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Old 11-15-2015, 08:23 PM   #9
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My 98' has a Shurflo accumulator plumbed in under the sink. It was mounted with the pressure inlet at the bottom (for easy access?) and the water in/out fittings on the top. According to Shurflo, this is not the best way to mount it:

"Can be mounted in any position. However, for complete sanitizing/winterizing, the recommended mounting position is with pre-charge valve stem up."

I presume, that if you only blow out your lines, a freeze could crack residual water below the top of the accumulator, if it is mounted with the plumbing at the top. If you have an accumulator, I advise you to check how it is mounted.
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Old 11-15-2015, 10:01 PM   #10
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Quote:
Originally Posted by Siegmann View Post
I presume, that if you only blow out your lines, a freeze could crack residual water below the top of the accumulator, if it is mounted with the plumbing at the top. If you have an accumulator, I advise you to check how it is mounted.
The other reason is that if the pressure port is at the top, then even if the diaphragm fails, you will have air at the top and water at the bottom and the system will work as intended. If the air fitting is at the bottom and the water fittings at the top, a diaphragm rupture will let the tank fill with water and you just get a big burp of air from the tank instead of steady water pressure.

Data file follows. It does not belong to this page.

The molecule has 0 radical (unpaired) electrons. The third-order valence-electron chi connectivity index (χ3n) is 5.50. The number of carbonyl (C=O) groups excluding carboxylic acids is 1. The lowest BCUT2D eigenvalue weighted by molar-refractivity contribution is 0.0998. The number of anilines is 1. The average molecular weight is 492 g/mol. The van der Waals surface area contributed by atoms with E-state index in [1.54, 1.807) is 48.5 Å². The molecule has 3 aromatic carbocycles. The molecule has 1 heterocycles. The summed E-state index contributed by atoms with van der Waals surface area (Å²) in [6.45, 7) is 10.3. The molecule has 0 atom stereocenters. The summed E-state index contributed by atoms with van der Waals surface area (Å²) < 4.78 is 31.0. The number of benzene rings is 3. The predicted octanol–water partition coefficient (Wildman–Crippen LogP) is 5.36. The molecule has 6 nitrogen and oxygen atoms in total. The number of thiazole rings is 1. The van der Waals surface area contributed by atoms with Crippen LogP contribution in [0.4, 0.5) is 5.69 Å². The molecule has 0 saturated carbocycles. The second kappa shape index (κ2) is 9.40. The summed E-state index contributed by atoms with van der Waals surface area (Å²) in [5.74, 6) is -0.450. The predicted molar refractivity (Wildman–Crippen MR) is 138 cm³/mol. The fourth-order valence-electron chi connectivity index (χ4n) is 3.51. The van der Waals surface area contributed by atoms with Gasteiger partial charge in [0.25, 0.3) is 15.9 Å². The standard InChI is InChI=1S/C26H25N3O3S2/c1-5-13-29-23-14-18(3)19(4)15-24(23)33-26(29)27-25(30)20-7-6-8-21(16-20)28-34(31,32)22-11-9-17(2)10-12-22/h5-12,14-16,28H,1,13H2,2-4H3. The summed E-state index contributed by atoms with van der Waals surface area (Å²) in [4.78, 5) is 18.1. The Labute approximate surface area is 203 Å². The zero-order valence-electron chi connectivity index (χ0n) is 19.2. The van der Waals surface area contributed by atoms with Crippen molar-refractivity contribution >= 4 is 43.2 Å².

Our hydronic (pipes in concrete) basement/garage heating system has an accumulator where this happened (the rupture, not freezing). Remedy is a new tank and mounting it proper side up.
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Old 11-16-2015, 09:23 AM   #11
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POI.....my 25gal dual stage shop compressor, set at 120psi supplies a steady 35psi with the delivery valve wide open on the gauge....the amount is just as important as the pressure.



I NEVER apply air on a closed system....at least one outlet open at all times.

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Old 11-28-2015, 04:11 PM   #12
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Where is the blow out point? The city water outlet?
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Old 11-28-2015, 05:02 PM   #13
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I just blew mine out yesterday. Charged the closed system to 20-25 PSI ( less than water pressure) then opened one faucet until the pressure was gone. Repeated for each faucet.

Even on the 4th or 5th blow you could hear water gurgling albeit less and less faint.

When I received my Airstream from the factory in November, it was winterized with antifreeze. I figure that's telling me something.
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Old 11-28-2015, 05:03 PM   #14
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Returning to the Shurflo accumulator one more time, the the manufacturer indicates that more than 40 psi on the pressure side of the diaphragm/bladder could result in damage if not offset by water pressure. Seems like if you pump in 60 psi air pressure on the water side (while the system is closed) you could be risking damage.